Distributing the Green (Cards): Permanent Residency and Personal Income Taxes after the Immigration Reform and Control Act of 1986
We explore how permanent residency affects personal income tax participation and net personal income tax payments using variation from the Immigration Reform and Control Act of 1986 (IRCA), which authorized the largest U.S. amnesty to date. We exploit the timing and geographic unevenness of IRCA’s legalization programs alongside newly digitized data on personal income taxes in California, home to the majority of applicants. Green Cards induced the previously unauthorized to file state income tax returns at rates comparable to other California residents. While the new returns generated little additional revenue through the end of the 1990s, they did raise the incomes of families with children through new claims of the federal Earned Income Tax Credit.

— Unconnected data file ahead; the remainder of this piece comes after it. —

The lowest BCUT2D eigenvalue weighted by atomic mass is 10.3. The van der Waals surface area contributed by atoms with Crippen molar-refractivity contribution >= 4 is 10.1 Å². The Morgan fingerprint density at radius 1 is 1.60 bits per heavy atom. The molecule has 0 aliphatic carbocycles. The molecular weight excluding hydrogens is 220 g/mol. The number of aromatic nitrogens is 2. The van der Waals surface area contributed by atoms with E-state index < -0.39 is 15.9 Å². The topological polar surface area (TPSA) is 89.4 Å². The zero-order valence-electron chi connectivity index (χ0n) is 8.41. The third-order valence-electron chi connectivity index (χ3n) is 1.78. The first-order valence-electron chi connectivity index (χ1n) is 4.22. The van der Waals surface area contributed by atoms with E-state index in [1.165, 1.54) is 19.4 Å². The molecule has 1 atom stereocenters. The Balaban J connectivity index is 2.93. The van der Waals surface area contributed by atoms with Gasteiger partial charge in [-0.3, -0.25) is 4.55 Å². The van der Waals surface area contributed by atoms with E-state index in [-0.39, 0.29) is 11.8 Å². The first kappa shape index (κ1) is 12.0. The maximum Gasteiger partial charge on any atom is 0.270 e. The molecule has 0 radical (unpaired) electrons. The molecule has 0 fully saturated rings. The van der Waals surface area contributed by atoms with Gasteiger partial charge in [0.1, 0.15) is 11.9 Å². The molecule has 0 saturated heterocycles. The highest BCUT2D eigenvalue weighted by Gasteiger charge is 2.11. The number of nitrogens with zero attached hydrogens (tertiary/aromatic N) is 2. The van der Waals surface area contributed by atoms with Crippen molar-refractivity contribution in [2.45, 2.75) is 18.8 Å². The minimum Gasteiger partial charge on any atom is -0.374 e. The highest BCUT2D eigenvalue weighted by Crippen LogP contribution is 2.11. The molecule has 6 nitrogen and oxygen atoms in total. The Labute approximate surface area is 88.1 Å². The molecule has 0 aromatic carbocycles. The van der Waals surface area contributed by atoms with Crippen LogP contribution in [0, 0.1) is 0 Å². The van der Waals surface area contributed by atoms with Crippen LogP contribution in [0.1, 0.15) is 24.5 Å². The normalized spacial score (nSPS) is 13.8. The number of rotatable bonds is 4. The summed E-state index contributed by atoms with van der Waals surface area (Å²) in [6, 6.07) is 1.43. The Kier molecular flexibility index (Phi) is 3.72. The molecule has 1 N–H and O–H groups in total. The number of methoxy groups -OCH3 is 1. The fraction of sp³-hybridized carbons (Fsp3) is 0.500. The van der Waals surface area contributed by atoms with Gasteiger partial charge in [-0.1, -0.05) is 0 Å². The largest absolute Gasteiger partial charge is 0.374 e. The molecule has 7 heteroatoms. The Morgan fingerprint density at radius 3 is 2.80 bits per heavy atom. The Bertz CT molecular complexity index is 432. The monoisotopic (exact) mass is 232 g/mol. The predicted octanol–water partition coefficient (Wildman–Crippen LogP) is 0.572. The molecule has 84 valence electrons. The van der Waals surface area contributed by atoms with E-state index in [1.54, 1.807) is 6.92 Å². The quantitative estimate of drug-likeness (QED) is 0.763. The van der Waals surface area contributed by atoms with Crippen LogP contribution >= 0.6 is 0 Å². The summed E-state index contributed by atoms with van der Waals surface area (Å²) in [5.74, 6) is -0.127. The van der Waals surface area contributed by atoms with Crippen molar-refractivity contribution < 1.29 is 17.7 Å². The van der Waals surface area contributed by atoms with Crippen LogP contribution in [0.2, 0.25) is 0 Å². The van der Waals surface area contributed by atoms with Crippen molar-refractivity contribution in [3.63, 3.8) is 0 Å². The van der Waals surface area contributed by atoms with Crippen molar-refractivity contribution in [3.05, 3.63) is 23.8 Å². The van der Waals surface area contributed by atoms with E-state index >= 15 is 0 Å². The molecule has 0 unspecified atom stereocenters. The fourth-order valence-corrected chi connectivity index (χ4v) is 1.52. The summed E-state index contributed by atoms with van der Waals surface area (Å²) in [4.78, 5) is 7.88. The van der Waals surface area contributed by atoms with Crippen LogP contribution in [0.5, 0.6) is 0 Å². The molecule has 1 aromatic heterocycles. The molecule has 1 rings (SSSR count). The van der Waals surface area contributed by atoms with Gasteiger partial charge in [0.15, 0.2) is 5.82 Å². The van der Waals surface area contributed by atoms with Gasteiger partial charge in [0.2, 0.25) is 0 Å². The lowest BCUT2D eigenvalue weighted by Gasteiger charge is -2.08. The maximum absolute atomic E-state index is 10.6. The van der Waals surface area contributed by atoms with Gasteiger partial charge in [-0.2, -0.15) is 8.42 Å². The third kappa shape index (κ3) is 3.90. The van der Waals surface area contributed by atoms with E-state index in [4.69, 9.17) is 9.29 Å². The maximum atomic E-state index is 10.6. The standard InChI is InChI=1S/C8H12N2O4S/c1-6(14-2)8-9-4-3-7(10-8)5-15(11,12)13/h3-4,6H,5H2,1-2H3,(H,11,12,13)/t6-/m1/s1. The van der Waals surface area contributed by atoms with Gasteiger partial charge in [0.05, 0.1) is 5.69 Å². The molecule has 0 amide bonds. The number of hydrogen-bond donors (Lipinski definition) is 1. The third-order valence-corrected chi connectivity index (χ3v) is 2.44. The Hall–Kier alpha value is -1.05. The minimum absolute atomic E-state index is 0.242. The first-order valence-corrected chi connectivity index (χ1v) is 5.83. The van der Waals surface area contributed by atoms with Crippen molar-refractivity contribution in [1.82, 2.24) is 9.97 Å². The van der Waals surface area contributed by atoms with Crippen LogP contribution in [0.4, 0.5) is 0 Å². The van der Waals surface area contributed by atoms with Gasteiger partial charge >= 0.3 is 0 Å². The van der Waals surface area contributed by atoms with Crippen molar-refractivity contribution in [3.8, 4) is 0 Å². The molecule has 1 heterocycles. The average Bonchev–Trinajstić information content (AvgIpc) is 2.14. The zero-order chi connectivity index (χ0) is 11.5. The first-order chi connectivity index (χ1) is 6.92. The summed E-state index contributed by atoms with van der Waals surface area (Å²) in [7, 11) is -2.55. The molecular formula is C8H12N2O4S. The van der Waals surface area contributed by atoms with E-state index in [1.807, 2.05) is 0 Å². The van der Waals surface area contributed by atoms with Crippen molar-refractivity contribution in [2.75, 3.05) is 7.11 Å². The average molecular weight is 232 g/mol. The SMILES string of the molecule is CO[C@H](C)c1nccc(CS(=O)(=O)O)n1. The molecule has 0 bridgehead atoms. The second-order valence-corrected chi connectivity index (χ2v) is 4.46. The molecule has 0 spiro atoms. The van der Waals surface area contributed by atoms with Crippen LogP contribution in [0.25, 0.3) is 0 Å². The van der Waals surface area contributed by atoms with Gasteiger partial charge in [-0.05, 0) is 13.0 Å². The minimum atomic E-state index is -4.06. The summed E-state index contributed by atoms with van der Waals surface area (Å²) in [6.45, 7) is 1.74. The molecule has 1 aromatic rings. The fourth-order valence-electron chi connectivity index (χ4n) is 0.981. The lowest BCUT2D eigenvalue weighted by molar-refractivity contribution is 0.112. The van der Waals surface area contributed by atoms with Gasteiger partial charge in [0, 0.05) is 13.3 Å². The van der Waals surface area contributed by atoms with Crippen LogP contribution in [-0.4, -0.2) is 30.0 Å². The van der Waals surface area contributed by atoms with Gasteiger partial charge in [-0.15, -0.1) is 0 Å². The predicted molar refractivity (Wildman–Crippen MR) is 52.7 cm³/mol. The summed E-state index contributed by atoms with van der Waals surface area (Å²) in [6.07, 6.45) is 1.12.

You may purchase this paper on-line in .pdf format from SSRN.com ($5) for electronic delivery.
Document Object Identifier (DOI): 10.3386/w24872
Published: Elizabeth U. Cascio & Ethan G. Lewis, 2019. "Distributing the Green (Cards): Permanent residency and personal income taxes after the Immigration Reform and Control Act of 1986," Journal of Public Economics, vol 172, pages 135-150. citation courtesy of